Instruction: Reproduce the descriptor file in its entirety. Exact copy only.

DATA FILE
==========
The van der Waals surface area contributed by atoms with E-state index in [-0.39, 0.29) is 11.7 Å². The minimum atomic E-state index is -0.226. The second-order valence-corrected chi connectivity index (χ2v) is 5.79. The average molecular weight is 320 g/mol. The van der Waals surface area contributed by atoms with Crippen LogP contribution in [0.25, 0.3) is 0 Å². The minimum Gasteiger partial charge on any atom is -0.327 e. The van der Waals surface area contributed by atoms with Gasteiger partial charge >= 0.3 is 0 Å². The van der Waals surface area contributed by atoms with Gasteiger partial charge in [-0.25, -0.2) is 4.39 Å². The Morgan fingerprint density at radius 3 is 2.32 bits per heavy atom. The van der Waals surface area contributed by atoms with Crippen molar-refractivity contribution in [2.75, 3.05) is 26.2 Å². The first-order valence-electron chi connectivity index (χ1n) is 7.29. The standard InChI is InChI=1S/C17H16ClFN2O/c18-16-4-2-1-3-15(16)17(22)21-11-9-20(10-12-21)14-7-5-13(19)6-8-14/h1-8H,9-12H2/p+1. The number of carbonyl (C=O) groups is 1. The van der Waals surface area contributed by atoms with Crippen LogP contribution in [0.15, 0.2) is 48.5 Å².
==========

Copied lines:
The van der Waals surface area contributed by atoms with E-state index in [-0.39, 0.29) is 11.7 Å². The minimum atomic E-state index is -0.226. The second-order valence-corrected chi connectivity index (χ2v) is 5.79. The average molecular weight is 320 g/mol. The van der Waals surface area contributed by atoms with Crippen LogP contribution in [0.25, 0.3) is 0 Å². The minimum Gasteiger partial charge on any atom is -0.327 e. The van der Waals surface area contributed by atoms with Gasteiger partial charge >= 0.3 is 0 Å². The van der Waals surface area contributed by atoms with Gasteiger partial charge in [-0.25, -0.2) is 4.39 Å². The Morgan fingerprint density at radius 3 is 2.32 bits per heavy atom. The van der Waals surface area contributed by atoms with Crippen molar-refractivity contribution in [2.75, 3.05) is 26.2 Å². The first-order valence-electron chi connectivity index (χ1n) is 7.29. The standard InChI is InChI=1S/C17H16ClFN2O/c18-16-4-2-1-3-15(16)17(22)21-11-9-20(10-12-21)14-7-5-13(19)6-8-14/h1-8H,9-12H2/p+1. The number of carbonyl (C=O) groups is 1. The van der Waals surface area contributed by atoms with Crippen LogP contribution in [0.15, 0.2) is 48.5 Å².